The attacks began around 2am with intense gun battles raging and fires burning in several shops in Ghazni city.
Taliban militants hiding inside homes in the city's residential areas slipped into the streets attacking Afghan security forces, provincial police chief Farid Ahmad Mashal said.
After repulsing the daring nighttime assault, police were conducting house-to-house searches for stragglers and to discover how the Taliban infiltrated so deep into Ghazni city, barely 120 kilometres south of Kabul.
Administrator of the Ghazni city hospital, Baz Mohammad Hemat, said 14 security forces were killed and 20 security personnel were wounded.
So far two civilians were wounded, but Hemat said the city was shut down and ambulances are not being sent out.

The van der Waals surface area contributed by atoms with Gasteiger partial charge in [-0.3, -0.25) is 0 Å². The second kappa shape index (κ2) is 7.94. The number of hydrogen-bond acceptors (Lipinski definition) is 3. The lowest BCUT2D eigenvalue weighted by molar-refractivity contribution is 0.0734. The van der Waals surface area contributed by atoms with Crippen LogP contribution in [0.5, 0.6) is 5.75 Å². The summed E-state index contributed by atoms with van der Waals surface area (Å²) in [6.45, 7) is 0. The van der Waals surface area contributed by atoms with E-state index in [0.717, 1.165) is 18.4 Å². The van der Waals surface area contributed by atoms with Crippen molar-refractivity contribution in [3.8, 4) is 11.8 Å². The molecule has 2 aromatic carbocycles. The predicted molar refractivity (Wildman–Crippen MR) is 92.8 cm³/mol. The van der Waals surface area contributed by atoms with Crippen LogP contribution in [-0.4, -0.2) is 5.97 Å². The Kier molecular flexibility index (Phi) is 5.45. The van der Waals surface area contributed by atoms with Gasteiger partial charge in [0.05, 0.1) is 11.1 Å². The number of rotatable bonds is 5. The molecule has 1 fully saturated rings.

Mashal said 12 police had been wounded and there were more than 100 other casualties.
He did not say how many were dead and how many were wounded. Most of the casualties were Taliban, he said.
Several bodies of dead Taliban militants remained on the street after the government pushed back the Taliban from the city, the police chief said.
He said the bodies of 39 Taliban militants were recovered beneath a bridge in the southern edge of the city. Air strikes called in to quash the offensive also killed dozens of Taliban, he said.
Defence Ministry spokesman Mohammad Radmanish said the army helped the police and the city was under control of government forces.
Taliban spokesman Zabihullah Mujahid claimed parts of the city had been seized and scores of people killed.
He said three Taliban had been killed and eight wounded.
Inside Ghazni city, residents were staying indoors making independent verification of the different claims impossible.
All shops in the city were closed due to the fighting. The road from Kabul to Afghanistan's southern provinces was also closed because it runs through Ghazni.